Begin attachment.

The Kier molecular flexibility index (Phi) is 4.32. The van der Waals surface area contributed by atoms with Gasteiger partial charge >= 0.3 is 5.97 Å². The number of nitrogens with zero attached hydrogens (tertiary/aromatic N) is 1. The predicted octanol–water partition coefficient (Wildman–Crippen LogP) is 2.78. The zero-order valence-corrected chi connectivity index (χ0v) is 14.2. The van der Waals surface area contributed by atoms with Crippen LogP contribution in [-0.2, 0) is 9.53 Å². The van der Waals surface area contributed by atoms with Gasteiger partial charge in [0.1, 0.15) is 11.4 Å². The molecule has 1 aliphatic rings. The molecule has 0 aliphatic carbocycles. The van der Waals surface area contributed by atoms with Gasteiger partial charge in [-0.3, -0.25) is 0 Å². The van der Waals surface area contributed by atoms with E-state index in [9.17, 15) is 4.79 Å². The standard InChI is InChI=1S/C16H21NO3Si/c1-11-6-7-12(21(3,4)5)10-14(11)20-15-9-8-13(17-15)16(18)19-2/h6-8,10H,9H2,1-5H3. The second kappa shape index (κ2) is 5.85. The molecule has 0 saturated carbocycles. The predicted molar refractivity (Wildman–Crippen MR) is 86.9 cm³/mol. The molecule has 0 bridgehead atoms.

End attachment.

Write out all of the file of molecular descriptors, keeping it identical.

The Kier molecular flexibility index (Phi) is 4.32. The van der Waals surface area contributed by atoms with Gasteiger partial charge >= 0.3 is 5.97 Å². The number of nitrogens with zero attached hydrogens (tertiary/aromatic N) is 1. The predicted octanol–water partition coefficient (Wildman–Crippen LogP) is 2.78. The zero-order valence-corrected chi connectivity index (χ0v) is 14.2. The van der Waals surface area contributed by atoms with Crippen LogP contribution in [-0.2, 0) is 9.53 Å². The van der Waals surface area contributed by atoms with Gasteiger partial charge in [0.1, 0.15) is 11.4 Å². The molecule has 1 aliphatic rings. The molecule has 0 aliphatic carbocycles. The van der Waals surface area contributed by atoms with Gasteiger partial charge in [-0.3, -0.25) is 0 Å². The van der Waals surface area contributed by atoms with E-state index in [9.17, 15) is 4.79 Å². The standard InChI is InChI=1S/C16H21NO3Si/c1-11-6-7-12(21(3,4)5)10-14(11)20-15-9-8-13(17-15)16(18)19-2/h6-8,10H,9H2,1-5H3. The second kappa shape index (κ2) is 5.85. The molecule has 0 saturated carbocycles. The predicted molar refractivity (Wildman–Crippen MR) is 86.9 cm³/mol. The molecule has 0 bridgehead atoms.